Tired Brain doing exercise

Fortunately, there is a solution to your distress. It is actually quite simple to overcome this hurdle and ensure your product stands out above the rest.

The solution comes from studying the meaning of “Best” in Take-The-Best. This “best” does not refer to the best quality product, but to the product that best suits the customer’s lifestyle – the one with the best benefits.

This distinction may be small but it is extremely important. And to grasp this distinction it may require you to think about your product in a slightly different way.

In general, your customers don’t care about the high quality specs and technical features of your product. What interests them is how it will improve their lives. And this is what will convince them to buy one product over another – the one they think will make their lives easier, more interesting, or healthier is the one they will go for.


What’s more, when buying a specific product, people tend to have one of these goals in mind. Like when buying cereal for instance, you’re looking for the one that will make you a healthier person.

So, when people say they want the best product, they don’t actually mean they want the best quality – they want the best benefits.

Armed with this new perspective, you can see how to market your own product to make it stand out from the competition. If your product meets the needs of your customer best, they are more likely to buy it.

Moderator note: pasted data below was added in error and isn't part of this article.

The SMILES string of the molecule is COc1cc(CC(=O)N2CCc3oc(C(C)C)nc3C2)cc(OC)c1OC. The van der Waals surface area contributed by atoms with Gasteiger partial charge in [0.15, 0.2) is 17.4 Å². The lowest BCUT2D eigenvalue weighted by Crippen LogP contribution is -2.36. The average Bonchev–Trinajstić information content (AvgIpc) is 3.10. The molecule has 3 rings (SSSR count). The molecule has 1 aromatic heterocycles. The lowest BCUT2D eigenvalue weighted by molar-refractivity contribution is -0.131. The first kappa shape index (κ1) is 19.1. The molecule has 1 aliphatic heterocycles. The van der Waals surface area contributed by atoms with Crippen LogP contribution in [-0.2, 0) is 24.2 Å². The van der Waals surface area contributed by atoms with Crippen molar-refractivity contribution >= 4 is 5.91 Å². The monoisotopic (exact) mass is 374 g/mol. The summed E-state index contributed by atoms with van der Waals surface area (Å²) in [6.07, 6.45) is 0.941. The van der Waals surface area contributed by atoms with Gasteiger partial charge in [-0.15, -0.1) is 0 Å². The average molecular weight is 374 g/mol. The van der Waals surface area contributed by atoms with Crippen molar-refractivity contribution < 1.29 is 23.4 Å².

And this does not just apply to the post-New Year market. Our brains get tired all year round so we slip into using our heuristics (mental short-cuts) all the time. Making sure your product stands out as the most useful to your customer will help their tired brains navigate through the competition, straight to you.

Heuristic and its opposites


Of course, this means you need to understand the specific benefits your customers expect to gain from your product. And this means knowing your customer intimately. Who are they? Why do they buy your product? Why do they (if ever) stop buying your product?

Asking these questions will put you on the right path to knowing your customer’s needs and the benefits they are looking for in a product. This is a sure-fire way of ensuring your product stands out from the crowd; and it doesn’t succumb to the decision-making heuristics of tired brains.